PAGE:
Roseville Park’s top five at Sheepvention

Roseville Park’s top five at Sheepvention


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Roseville Park Merino stud has taken out the pen of five competition at Sheepvention in Hamilton.

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Roseville Park Merino stud has taken out the pen of five competition at Sheepvention in Hamilton, but the win is bittersweet.

It comes as the Dubbo, NSW, stud deals with the drought currently crippling thousands of farmers across the eastern seaboard.

And the stud’s Matthew Coddington said it follows what’s been a bumpy few years.

“In 2016, we had floods, so we couldn’t put on a crop, and last year the rain mirrored that of 1992, which is a year we benchmark against for lack of rain, and this year we’ve only had half the amount of rain as that year,” Mr Coddington said.

He said since May, they have been spending on average $15,000 a week on hay and grain.

They have also been forced to destock members of the flock they could not afford to feed.

But the unfavourable seasonal conditions didn’t get in the way of the stud’s pen of five success, beating out more than 45 other entries, all of which are to be offered for sale on Tuesday.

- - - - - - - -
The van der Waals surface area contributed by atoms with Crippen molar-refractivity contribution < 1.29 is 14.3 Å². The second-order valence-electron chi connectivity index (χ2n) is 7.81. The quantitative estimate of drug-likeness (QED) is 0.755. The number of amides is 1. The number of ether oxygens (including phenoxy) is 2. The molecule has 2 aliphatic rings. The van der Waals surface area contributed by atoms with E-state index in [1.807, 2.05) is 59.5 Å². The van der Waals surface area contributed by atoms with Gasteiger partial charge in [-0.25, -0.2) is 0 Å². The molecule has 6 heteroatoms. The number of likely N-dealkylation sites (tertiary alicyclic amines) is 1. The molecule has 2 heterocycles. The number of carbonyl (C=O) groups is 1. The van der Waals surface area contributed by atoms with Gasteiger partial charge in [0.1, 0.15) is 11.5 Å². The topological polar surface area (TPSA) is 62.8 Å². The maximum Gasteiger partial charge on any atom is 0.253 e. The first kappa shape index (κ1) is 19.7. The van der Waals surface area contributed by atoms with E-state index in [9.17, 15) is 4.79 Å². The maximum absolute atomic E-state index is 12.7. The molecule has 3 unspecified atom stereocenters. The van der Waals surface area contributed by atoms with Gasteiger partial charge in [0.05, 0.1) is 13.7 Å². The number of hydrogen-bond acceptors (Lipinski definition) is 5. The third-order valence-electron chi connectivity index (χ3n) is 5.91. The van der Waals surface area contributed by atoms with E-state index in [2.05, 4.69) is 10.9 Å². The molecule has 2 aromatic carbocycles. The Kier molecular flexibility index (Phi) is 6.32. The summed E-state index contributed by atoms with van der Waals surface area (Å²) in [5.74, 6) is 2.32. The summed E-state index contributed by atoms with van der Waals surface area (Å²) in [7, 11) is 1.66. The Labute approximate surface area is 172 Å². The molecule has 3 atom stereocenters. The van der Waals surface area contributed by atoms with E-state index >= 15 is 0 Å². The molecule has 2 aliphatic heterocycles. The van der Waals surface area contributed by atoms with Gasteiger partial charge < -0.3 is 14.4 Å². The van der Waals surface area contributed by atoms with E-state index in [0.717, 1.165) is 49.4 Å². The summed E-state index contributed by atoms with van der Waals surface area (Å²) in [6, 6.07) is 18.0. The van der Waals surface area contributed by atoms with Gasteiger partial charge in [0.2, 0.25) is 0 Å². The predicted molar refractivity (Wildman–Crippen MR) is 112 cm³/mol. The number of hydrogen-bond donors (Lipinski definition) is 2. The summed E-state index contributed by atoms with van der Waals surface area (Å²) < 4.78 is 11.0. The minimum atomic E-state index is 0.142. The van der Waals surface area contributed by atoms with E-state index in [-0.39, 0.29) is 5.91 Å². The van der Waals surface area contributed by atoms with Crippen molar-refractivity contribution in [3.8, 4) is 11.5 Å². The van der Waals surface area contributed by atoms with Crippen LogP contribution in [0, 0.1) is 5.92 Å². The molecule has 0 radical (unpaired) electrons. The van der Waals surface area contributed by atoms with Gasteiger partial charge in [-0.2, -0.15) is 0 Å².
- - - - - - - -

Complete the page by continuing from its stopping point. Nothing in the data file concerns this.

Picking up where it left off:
Judge Phil Schultz, Techwool Trading, said Roseville Park’s entry was the most even pen in the shed.

“They had great size about them and a uniformity of staple,” Mr Schultz said.

He said it was a tough decision between Roseville Park’s entry and the pen of five by Nerstane Merino stud, Woolbrook, NSW, who took out the reserve championship.

“Nerstane’s entries were also very uniform in size, but probably didn’t have the same conformation as Roseville Park’s,” he said.

Nerstane’s Hamish McLaren said his pen reflected what the stud is striving to produce, productive sheep with a lot of good wool on them.

Mr McLaren said winning taking out the reserve championship was reflective of the evenness of the flock.

“We want to produce sheep that are similar, a commercial buyer wants to look at your sheep and know that they’ll produce a consistent type,” he said.

Moorundie Poll Merino stud, Keith, SA, took out third place, while Belbourie Merino and Poll Merino stud, Marnoo, took out fourth, and Borambil Merino stud, Corowa, NSW, won the fifth place ribbon.

Mr Schultz commended all of the top entries on their evenness.

“In some entries, there might have been two or three good sheep, while the rest weren’t as good, but in the few entries that came out on top, all five were strong sheep,” he said.

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